Posted by keelsetter on March 31, 2013
I know Harry Harrison for his collaborative work with Wally Wood on EC Comics (circa 1948), his work on the revived Flash Gordon scripts (’58 – ’68), the first of 12 Stainless Steel Rat novels (published 1961), his contributions to The Saint TV series (Harrison did ghost-work for Leslie Charteris on the 1964 novel Vendetta for the Saint, later adapted as episodes in ’69), and – of course – I’ve seen Soylent Green (1973), based on his ’66 novel Make Room! Make Room! All of which is tip of the iceberg stuff for a very prolific career which includes Bill, the Galactic Hero, a science-fiction satire novel he published in 1965 and which was later followed up with six sequels. I only recently became familiar with Bill thanks to the efforts by director Alex Cox to adapt this work for the big screen. Last week, Alex launched a Kickstarter campaign to fund the film – and, yes, I can say “film” because Alex plans on shooting part of the action on B&W 35mm. Below are some questions Alex was kind enough to answer regarding his planned film adaption for Bill, the Galactic Hero: READ MORE
Posted by Susan Doll on February 25, 2013
Last week, one of my favorite actors, Sam Rockwell, appeared on campus at Ringling College of Art and Design as part the Studio Lab Series. The Lab Series, in association with the digital filmmaking program, brings guests from the entertainment industry to campus so that students can interact directly with working actors, directors, and cinematographers, among others. Rockwell’s visit kicked off the fourth year of the Ringling Lab Series, which included a screening of one of the actor’s best films, Moon, and a Q&A afterward.
I became a Sam Rockwell fan after I saw him in several films in a short period of time. I first noticed him in the underrated comedy Galaxy Quest. Shortly after, I caught him in a movie on cable titled Box of Moonlight, followed by The Green Mile. I was impressed with the diversity of his characters in three different genres and the fact that he was at home in quirky indie movies as well as polished studio features. I can honestly say that I have enjoyed Rockwell’s performance in every film I have seen him in, even when I did not think much of the film itself. Last week, I didn’t know what to expect from Rockwell as he greeted the audience after Moon. Given his penchant for offbeat psycho characters, such as his recent turn in Seven Psychopaths, it briefly crossed my mind that he might be a flake. Instead, he came across as an actor who is passionate about his work and who approaches every role like an artist.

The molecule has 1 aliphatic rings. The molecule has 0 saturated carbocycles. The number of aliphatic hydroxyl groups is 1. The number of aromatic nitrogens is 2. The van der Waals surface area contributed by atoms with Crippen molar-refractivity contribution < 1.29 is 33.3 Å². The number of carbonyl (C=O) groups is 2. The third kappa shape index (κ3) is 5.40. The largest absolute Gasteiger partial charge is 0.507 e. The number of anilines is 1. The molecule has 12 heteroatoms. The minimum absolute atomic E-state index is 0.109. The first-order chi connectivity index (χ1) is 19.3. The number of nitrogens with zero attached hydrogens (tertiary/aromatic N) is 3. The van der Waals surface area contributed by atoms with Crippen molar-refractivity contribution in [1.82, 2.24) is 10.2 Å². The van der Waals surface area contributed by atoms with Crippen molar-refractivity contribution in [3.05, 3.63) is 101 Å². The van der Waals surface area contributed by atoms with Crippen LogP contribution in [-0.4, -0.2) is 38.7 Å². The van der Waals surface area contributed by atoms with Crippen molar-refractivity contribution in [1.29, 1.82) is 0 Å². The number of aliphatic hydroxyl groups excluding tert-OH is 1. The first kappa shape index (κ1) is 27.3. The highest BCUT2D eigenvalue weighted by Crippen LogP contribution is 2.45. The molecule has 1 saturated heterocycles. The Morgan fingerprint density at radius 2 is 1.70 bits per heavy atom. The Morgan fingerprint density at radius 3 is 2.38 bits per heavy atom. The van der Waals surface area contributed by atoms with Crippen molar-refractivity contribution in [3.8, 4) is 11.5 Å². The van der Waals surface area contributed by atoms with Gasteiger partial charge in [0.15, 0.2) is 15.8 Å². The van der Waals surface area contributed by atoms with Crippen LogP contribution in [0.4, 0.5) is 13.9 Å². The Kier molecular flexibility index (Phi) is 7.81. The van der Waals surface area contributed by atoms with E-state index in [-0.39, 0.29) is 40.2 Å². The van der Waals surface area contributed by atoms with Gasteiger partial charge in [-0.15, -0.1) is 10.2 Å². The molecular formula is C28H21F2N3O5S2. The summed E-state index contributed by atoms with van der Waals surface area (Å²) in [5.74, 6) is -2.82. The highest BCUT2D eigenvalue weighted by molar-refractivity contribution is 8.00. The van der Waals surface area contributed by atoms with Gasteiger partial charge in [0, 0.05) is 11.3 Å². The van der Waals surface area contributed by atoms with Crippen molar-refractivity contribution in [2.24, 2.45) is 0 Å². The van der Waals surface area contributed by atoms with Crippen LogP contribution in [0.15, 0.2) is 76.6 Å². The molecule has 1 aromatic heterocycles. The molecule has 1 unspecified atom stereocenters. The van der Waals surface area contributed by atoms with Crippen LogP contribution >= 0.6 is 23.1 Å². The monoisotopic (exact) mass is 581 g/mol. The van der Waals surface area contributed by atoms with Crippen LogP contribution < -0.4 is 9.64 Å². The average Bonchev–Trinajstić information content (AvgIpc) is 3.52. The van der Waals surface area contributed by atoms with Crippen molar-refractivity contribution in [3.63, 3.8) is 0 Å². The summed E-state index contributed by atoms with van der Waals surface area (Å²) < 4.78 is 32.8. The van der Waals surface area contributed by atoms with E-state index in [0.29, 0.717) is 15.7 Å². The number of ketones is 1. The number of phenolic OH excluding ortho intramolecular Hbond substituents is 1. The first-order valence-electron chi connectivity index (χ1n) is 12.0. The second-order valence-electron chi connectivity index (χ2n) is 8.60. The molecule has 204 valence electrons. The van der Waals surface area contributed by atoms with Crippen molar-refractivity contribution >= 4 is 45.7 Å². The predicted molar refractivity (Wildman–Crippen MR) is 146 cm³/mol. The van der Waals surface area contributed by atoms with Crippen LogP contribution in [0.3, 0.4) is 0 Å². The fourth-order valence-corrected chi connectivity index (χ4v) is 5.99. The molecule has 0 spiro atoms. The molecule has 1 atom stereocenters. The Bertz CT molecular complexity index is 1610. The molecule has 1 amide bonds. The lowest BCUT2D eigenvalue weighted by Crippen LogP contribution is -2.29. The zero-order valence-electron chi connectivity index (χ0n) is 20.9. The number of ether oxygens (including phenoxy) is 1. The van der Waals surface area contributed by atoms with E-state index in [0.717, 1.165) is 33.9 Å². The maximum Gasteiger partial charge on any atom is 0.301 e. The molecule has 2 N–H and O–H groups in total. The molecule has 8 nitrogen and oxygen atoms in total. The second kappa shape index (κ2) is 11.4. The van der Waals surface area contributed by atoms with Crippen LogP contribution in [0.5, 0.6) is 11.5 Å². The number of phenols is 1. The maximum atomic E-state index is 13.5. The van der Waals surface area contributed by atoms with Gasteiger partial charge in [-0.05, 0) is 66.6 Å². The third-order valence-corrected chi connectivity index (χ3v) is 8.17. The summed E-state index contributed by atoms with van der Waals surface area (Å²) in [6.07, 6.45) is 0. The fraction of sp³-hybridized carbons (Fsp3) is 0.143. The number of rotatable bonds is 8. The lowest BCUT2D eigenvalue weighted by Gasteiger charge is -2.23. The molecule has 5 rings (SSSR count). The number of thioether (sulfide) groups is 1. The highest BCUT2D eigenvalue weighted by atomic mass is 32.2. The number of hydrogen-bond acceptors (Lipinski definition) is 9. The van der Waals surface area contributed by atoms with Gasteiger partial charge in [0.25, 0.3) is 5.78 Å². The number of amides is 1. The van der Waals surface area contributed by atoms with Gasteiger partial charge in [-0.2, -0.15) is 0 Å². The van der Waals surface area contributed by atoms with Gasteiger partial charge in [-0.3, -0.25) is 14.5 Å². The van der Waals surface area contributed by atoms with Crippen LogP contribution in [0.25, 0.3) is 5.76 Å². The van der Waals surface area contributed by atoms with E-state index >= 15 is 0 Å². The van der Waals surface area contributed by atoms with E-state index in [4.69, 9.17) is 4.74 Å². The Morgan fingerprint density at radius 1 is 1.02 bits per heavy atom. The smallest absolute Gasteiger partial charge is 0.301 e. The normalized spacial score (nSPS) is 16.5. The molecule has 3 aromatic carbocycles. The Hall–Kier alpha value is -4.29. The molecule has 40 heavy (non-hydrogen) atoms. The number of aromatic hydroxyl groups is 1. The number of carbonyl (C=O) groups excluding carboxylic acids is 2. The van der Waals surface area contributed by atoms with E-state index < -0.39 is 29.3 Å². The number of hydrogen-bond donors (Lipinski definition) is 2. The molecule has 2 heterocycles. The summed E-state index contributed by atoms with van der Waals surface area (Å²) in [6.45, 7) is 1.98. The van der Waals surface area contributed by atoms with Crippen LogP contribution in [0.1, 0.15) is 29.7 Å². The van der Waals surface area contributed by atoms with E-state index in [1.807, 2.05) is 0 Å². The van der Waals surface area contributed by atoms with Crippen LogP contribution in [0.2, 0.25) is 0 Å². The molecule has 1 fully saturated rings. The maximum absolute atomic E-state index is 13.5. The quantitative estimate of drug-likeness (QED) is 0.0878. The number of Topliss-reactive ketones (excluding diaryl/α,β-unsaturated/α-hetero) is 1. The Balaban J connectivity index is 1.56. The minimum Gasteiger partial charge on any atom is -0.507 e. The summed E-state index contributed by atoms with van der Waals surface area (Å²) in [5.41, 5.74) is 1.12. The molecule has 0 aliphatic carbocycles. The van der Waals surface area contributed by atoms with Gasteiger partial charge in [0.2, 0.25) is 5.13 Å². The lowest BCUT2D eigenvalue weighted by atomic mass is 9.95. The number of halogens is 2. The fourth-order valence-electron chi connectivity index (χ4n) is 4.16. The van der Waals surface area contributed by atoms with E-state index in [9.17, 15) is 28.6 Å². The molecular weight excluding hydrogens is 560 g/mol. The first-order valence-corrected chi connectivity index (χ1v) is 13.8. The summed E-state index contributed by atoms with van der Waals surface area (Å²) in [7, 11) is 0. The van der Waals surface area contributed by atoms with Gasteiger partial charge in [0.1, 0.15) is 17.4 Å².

Posted by davidkalat on February 16, 2013
Set your timers for this coming Tuesday (or set your time machine in case you’re reading this after Tuesday), because TCM will be showing the movie that gave this blog its name: George Pal’s production of The Time Machine, in which Rod Taylor falls in love with Yvette Mimieux in the distant future while savage Morlocks hunt the passive Eloi.
Unlike the obscure movies I try to focus my attention on here, this one’s a familiar staple, a warm comforting blanket of a movie. But for various reasons I’ve had The Time Machine on my mind lately, so I’m indulging in the happy coincidence.
Posted by davidkalat on January 5, 2013